Sidebar

07
Sun, Mar
20 New Articles

Reflecting on Mr Wolf: The GC Soft Skills That Get Things Done

CEEIHM Issue 1.2.
Tools
Typography
  • Smaller Small Medium Big Bigger
  • Default Helvetica Segoe Georgia Times

Artur Chrzanowski, Head of Legal at Eiffage Polska, shares his thoughts on the development of soft skills critical for a General Counsel.

“?”, “!”

A famous writer sent a manuscript to his publisher. He didn't get a reply for some time, so he sent his publisher a letter saying "?". The publisher quickly replied: "!".

You can list many soft skills that are important in our daily lives, in our legal, managerial, and all other roles, but communication is king. 

I know that we – lawyers – learn how to be great, eloquent speakers, how to convince others of our arguments, how to write beautiful, lengthy pleadings (which is especially nice when we are paid by hourly rates). Sometimes just “?” and “!” won’t be enough, but let’s try to find a sweet balance between the comprehension of our expression and its condensation. A receiver will appreciate it. What are my tips?

Concentration. During meetings (I have to plan well), I keep my phone on mute and sometimes try to be offline with my mailbox, so that I am not distracted by new messages, and I focus on the interlocutor and on what he wants to tell me. It would be a waste of our time to recreate the same information again, so I try to capture it the first time around.

Listening. Only by listening may I learn more than I have known so far. I try not to interrupt someone else's speech, but let the interlocutor feel that I am listening carefully and with interest. I refrain from prejudices, judgments, and criticism.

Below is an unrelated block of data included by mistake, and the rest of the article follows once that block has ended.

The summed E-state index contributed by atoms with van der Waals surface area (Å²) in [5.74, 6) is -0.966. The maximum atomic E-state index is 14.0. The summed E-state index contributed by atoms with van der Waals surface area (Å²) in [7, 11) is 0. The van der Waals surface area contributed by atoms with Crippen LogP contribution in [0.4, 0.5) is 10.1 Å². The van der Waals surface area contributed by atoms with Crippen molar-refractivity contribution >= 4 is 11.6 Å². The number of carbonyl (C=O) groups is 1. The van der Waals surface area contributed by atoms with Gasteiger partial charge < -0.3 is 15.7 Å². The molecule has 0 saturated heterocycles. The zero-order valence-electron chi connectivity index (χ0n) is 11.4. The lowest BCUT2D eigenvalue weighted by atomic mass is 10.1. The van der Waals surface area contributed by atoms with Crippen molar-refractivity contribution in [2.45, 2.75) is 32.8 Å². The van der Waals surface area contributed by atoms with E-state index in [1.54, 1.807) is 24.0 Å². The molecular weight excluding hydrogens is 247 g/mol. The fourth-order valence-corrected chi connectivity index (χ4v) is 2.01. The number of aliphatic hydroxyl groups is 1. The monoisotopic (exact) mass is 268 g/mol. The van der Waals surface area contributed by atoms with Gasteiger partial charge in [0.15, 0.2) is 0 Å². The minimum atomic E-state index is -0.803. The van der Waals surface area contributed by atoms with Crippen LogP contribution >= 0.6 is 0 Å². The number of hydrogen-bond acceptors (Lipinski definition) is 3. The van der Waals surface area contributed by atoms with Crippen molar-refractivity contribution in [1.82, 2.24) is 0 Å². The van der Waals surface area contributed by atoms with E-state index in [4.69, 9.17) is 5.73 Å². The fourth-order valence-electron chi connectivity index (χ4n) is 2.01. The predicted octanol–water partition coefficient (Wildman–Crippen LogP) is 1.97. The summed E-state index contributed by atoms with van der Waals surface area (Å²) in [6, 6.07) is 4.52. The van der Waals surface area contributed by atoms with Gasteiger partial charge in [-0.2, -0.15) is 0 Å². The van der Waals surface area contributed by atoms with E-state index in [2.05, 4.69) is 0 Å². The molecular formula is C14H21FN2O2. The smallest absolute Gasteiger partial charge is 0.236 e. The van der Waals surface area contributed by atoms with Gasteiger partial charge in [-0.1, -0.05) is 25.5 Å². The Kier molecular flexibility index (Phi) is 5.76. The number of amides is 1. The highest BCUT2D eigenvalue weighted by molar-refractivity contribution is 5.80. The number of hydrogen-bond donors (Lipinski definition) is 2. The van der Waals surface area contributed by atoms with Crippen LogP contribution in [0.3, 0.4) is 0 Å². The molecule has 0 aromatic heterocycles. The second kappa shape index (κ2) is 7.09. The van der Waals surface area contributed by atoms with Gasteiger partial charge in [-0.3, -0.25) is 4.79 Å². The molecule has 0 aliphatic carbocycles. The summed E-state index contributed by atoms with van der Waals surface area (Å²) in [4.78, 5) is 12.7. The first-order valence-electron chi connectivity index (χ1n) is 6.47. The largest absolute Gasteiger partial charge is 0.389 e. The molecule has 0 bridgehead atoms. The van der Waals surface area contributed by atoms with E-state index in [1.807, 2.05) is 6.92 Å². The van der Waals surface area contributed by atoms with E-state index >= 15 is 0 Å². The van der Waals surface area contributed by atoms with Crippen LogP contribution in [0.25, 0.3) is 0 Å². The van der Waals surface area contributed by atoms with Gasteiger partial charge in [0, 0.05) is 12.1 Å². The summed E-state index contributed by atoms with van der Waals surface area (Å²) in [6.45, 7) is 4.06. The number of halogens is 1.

Asking Questions and Paraphrasing. Finding the point. I try to find out what is going on, what the problem is, and how I can help in solving it. It is my role to understand it well, so I feel free to ask questions, even if they seem funny. I paraphrase what I have just heard to make sure that's what it was about. Sometimes I take notes.

Structuring. Before starting to write anything (or while preparing a speech or presentation) I spend some time thinking about what and how (and in which order) I would like to write or present. As with everything else, the more time I spend preparing, the better I do later. 

Precision. I try to provide answers in a language that is understandable to the recipient. This is easier if I am talking to someone from the industry in which I work. I avoid linguistic ornaments, pleonasms, and tautologies.

Simplification. Apparently, if we cannot explain something the way a child understands, we do not understand it ourselves. Consequently, when explaining, I try to adjust the detail of information to the knowledge and needs of my interlocutor. If I see such a need, I assume that my interlocutor knows nothing about the matter. I prefer short sentences to long ones. When writing, I like to use bullet points.

Summary. In the case of a longer statement, I try to summarize it briefly.

Finally, when emailing, I pay attention to addressing precisely and indicating a subject. Thanks to this I avoid spamming and difficulties in finding my correspondence on a given topic later. By indicating the subject I may draw the recipient in, to read the rest.

Knowing the above, I can also help my colleagues develop their communication skills – It will benefit them and me. And I remember that advice from Mark Twain: “If you have nothing to say, say nothing.” 

“I’m Winston Wolf. I solve problems.” 

Do you remember Mr. Wolf from Tarantino’s Pulp Fiction, played by Harvey Keitel? An excellent example of a problem-solver, he leads Jules, Vincent, and Jimmie to get the job done efficiently. His leadership and persuasion skills, and time and stress-management mastery, pushed the teamwork of the other characters to a higher level. A dream boss! And he drove an Acura NSX!

But you wouldn't be reading this if you were Mr. Wolf or if Mr. Wolf were your boss, right?

Problem-solving orientation requires a certain level of experience. Passion and engagement could be of some help, but, without a solid track record, it's hard to know what the best way is to reach your goal. First, you have to assess what your objective is, which again depends on your communication skills. Do you know the feeling when you have a great solution but have to wait for someone else's decision? Because I know it. We will never be efficient in solving problems if we do not have autonomy in them, or if we are not able to reach the decision-maker quickly.